Congestive Heart Failure
Alternative Heart Disease Treatment
Rheumatic Heart Disease
Rheumatic Heart Disease
From Loyota University Health System
What is Rheumatic Heart Disease:
Rheumatic heart disease is a condition in which permanent damage to heart valves
is caused from rheumatic fever. The heart valve is damaged by a disease process
that begins with a strep throat caused by streptococcus A bacteria, that may
eventually cause rheumatic fever.
Rheumatic fever can affect many connective
tissues of the body — especially those of the heart, joints, brain or skin.
Anyone can get acute rheumatic fever, but it usually occurs in children five
to 15 years old. It is a rare but potentially life-threatening disease, a
complication of untreated strep throat. Because of antibiotics,
rheumatic fever is now rare in developed countries. However, in recent years,
it has begun to make a comeback in the United States, particularly among
children living in poor inner-city neighborhoods.
The greatest danger from rheumatic fever is
the damage it can do to the heart. In more than half of all cases, rheumatic
fever scars the valves of the heart, forcing it to work harder to pump blood.
Over a period of months or even years, particularly if the disease strikes
again, damage to the heart can lead to the serious condition of rheumatic
In rheumatic heart disease, the damaged heart
valve either does not completely close or completely open. Sometimes damage to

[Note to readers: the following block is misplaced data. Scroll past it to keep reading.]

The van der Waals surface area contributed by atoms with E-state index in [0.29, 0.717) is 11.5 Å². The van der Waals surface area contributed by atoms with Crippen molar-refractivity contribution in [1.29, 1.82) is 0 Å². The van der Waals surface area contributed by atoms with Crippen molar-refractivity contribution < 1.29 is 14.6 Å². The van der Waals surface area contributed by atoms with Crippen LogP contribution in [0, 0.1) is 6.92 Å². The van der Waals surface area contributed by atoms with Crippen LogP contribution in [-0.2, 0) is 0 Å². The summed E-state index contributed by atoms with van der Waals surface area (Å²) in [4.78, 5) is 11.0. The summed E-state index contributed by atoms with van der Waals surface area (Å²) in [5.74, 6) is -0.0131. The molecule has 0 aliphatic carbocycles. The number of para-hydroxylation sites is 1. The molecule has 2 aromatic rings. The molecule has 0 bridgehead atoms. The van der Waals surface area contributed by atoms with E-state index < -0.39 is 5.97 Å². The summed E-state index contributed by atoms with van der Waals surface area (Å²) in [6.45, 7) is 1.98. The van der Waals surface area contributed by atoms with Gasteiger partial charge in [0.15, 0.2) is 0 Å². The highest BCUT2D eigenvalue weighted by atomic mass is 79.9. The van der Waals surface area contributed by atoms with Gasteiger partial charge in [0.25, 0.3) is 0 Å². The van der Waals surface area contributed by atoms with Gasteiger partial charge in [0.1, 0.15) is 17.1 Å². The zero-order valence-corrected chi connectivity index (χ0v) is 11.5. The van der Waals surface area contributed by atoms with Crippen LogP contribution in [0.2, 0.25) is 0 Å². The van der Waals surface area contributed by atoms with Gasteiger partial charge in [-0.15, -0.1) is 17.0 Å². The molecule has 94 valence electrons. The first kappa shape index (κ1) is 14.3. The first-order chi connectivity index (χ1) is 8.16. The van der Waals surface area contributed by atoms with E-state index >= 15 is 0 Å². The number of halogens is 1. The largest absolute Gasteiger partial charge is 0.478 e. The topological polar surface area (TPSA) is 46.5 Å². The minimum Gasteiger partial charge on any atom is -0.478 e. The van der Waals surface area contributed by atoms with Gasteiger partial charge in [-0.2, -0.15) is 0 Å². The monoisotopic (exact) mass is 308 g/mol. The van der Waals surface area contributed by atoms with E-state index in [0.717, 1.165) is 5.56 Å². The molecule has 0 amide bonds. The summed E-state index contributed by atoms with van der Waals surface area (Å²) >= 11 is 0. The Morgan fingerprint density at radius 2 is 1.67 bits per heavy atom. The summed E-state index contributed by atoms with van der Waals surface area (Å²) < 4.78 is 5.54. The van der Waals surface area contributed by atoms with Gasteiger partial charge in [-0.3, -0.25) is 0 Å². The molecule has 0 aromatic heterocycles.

heart valves is not immediately noticeable, but eventually damaged heart valves
can cause serious, even disabling, problems. These problems depend on the
severity of the damage and on which heart valve is affected. The most advanced
condition is congestive heart failure.
What are Symptoms of Rheumatic Fever:
Symptoms, which vary greatly, typically begin one to six weeks after a
bout of strep throat, although in some cases the infection may have been too
mild to have been recognized. Symptoms may include:
- red, raised, lattice-like rash, usually on
the chest, back and abdomen
- swollen, tender, red and extremely painful
joints — particularly the knees, ankles, elbows or wrists
- nodules, or small bony protuberances, over
the swollen joints
- sometimes, weakness and shortness of breath
- sometimes, uncontrolled movements of arms,
legs or facial muscles
Can Rheumatic Heart Disease be
The best defense against rheumatic heart disease is to prevent
rheumatic fever from ever occurring by treating a streptococcus A bacteria with
penicillin or other antibiotics. Treatment can usually stop acute rheumatic
fever from developing.
People who have already had attacks of rheumatic
fever are more susceptible to further attacks and the risk of heart damage. They
may be given continuous monthly or daily antibiotic treatment, perhaps even for
life. They also are given a different antibiotic when they undergo dental or
surgical procedures that may increase the risk of bacterial endocarditis.